Fashion start-ups looking to get into the industry will have to consider all the usual requirements when starting a fashion brand (more information can be found in our guide to starting a clothing line). However, an ethical and sustainable brand will have to pay extra attention to where they manufacture, and what type of fabrics they use. Because of this, research is essential, as well as reaching out to the above organisations.
An opportunity for start-ups launching on a budget is to use recycled and reclaimed materials, meaning you can use materials such a human made fibres like polyester without the eco-headache. One ethical fashion brand, French-based Ambrym, uses overstock from Parisian couture houses to create their line of eco-friendly clothing. And with the UK throwing away one million tonnes of clothing every year – 50% of which is reusable according to Waste Online – you’ll have plenty of material to choose from when making your first clothing line.
In the past, ethical fashion has remained fairly premium – and this is where the most successful ethical fashion brands are to-date. However, it is becoming more feasible to launch a mid-market brand, depending on the cost of materials and your production (you’ll need to consider your margins).
The most important thing, according to industry reports, is the quality of your designs and the manufacturing of your brand. Manufacturing in Britain is increasingly popular for ethical brands as it allows you to monitor quality control while also ensuring your brand remains ethical.
Hackney based Oh My Love London insists upon sustainability, British manufacturing and working closely with factories to ensure ethical practices but its prices match high street retailers such as River Island and Topshop. Since launch it has grown from market stalls to being stocked by brands ASOS, Nasty Gal, Nordstrom and Urban Outfitters.
Other companies choose to outsource in developing countries but ensure that the workers are being paid a fair living wage and work in proper conditions, this will require extensive research and a close working relationship with the factory. Ethical fashion company annie greenabelle strictly uses factories that comply with the Ethical Trading Initiative – an alliance of companies, voluntaries and trade unions – that is working towards bringing equality to workers everywhere. For more information on the initiative and what factories it works with, have a look at its website here.
Who else has started an ethical fashion brand?
Wool and the Gang was set up with a mission to produce sustainable fashion and to make knitting cool. The ethical fashion company produce hand knitted clothing as well as ‘how to’ knitting kits, sourcing materials with minimal environmental impact. The company, which launched in 2012, exports globally and is present in leading retailers including John Lewis.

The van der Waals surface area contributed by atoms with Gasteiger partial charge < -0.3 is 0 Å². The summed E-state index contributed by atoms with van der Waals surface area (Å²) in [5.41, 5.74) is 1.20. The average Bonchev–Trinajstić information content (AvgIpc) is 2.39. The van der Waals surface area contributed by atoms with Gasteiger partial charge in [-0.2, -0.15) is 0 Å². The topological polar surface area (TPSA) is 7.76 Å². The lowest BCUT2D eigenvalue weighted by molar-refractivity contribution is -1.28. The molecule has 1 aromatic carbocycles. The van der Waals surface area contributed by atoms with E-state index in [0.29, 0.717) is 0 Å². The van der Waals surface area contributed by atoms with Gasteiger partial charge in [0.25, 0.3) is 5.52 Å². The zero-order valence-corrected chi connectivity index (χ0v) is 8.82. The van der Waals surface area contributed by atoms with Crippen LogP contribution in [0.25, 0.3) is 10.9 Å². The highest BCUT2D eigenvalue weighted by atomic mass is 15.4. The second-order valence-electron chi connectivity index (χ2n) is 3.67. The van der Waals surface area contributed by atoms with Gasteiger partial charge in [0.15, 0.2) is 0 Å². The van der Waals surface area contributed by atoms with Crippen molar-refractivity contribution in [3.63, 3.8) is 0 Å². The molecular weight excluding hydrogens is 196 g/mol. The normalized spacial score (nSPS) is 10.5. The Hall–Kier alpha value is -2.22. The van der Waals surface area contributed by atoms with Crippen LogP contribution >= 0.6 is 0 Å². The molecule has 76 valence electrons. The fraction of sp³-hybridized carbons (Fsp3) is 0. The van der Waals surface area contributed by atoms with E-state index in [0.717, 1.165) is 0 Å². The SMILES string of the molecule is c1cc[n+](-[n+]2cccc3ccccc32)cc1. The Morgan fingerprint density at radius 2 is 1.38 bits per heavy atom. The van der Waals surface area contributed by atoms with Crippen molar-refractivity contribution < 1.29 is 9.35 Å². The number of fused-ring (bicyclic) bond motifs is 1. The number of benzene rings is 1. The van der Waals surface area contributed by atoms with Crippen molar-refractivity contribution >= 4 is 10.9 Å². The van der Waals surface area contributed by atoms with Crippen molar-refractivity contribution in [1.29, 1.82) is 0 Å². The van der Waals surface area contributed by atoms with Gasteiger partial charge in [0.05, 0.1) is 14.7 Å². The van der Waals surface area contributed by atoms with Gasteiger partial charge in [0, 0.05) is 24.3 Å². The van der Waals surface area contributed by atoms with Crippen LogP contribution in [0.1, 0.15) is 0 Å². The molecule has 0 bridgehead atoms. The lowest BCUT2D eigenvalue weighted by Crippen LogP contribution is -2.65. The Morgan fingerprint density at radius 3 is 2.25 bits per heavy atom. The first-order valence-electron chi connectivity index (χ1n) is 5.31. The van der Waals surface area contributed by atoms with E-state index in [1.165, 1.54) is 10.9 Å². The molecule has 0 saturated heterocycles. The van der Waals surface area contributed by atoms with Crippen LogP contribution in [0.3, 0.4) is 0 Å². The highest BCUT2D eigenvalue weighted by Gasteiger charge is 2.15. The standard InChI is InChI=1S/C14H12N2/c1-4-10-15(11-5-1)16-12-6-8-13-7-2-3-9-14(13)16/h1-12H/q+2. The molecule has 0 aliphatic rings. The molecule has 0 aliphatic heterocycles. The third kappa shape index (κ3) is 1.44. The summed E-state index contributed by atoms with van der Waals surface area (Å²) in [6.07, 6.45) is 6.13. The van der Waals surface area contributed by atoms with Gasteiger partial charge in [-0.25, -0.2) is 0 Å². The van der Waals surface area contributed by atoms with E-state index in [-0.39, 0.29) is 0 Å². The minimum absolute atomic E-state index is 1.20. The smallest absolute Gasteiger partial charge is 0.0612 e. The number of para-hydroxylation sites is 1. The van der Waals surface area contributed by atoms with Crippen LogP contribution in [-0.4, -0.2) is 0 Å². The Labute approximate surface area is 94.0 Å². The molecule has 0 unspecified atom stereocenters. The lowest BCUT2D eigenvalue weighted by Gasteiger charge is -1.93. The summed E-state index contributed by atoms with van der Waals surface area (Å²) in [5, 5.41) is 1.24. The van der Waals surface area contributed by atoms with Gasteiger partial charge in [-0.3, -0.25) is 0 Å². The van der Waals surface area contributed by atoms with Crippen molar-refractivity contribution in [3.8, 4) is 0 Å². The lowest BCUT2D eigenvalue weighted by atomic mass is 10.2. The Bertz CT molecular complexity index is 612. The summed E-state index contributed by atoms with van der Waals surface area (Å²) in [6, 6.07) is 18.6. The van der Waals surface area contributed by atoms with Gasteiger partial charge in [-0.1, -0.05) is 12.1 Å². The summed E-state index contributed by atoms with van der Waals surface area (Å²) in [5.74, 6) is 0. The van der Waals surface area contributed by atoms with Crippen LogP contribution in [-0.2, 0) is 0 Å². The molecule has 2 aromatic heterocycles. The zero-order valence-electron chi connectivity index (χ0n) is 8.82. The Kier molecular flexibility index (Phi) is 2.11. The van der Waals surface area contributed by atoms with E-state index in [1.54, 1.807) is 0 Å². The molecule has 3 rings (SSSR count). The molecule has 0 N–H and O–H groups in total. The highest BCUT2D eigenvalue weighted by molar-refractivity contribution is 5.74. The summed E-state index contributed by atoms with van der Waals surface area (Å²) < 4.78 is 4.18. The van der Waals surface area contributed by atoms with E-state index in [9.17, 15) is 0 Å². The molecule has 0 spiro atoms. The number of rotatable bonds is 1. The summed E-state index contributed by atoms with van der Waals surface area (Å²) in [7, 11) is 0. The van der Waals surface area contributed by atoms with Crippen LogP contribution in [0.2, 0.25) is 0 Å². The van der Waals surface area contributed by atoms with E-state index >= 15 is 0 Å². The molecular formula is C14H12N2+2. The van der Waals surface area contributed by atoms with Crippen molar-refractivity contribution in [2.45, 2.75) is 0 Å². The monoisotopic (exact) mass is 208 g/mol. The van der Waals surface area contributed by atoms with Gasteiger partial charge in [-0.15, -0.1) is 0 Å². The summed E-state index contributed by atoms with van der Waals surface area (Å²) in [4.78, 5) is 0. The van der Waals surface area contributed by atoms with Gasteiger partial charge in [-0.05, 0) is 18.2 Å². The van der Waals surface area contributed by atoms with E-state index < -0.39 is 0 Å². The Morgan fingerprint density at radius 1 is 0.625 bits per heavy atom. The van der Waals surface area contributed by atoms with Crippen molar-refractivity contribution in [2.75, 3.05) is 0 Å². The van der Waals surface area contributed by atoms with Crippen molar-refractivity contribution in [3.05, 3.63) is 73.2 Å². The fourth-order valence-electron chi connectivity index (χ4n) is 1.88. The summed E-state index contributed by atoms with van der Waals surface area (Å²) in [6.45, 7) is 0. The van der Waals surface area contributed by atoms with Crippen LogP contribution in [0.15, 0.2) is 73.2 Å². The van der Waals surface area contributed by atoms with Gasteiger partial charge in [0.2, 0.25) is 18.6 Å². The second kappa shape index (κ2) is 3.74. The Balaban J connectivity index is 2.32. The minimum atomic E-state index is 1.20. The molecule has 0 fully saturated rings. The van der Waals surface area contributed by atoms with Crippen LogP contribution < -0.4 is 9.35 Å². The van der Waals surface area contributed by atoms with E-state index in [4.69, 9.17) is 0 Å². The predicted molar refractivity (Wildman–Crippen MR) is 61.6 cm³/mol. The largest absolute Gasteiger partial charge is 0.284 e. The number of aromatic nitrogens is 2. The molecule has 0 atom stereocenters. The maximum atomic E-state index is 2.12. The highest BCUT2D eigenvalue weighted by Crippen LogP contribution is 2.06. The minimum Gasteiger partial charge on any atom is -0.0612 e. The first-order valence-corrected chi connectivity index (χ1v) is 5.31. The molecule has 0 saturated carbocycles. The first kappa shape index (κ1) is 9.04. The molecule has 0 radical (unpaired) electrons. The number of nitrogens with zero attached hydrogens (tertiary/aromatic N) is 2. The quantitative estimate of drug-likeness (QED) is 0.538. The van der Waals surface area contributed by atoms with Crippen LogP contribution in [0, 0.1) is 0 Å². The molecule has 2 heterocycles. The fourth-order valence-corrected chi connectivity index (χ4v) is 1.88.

Lexie Sport launched in 2013 after Innocent Smoothies’ Richard Reed spotted its growth potential and invested in the young brand. Since then the sustainable sportswear start-up has grown rapidly, owing much of this to its decision to keep the entire manufacturing process in the UK.
Lily Rice, co-founder of Lexie Sport, discusses why ethical fashion is a good business choice for 2015:
“I think ethical fashion means something different in 2015. Gone are the days when it solely meant natural, hippy dyed fibres and a narrow design aesthetic.
“We consider ourselves to be an ethical company. Our products are made here in Britain, as are the majority of our fabrics (currently one is sourced from Europe) and we are able to keep a keen eye on every stage of the production.
“Disasters abroad such as the Pakistan factory collapse highlighted to many the appalling conditions some workers are forced into and this has really become a mainstream issue. Many of our customers take a strong interest in our manufacturing process. So much so that we’ve actually launched a ‘Made in Britain’ slogan vest, our ethical practices have become part of the brand DNA!
“It’s important for us to put good into the world and I think with the glut of quick fashion brands that appear and then disappear equally as quickly having a substance can separate you from the pack and allow consumers to really resonate with the brand.
“For us, being ethical allows us to stand with conviction against the big boys who aren’t always following the rules we think they should and I strongly believe it’s the way forward for start-up brands – no matter the product – in 2015.”
Published Jan 2015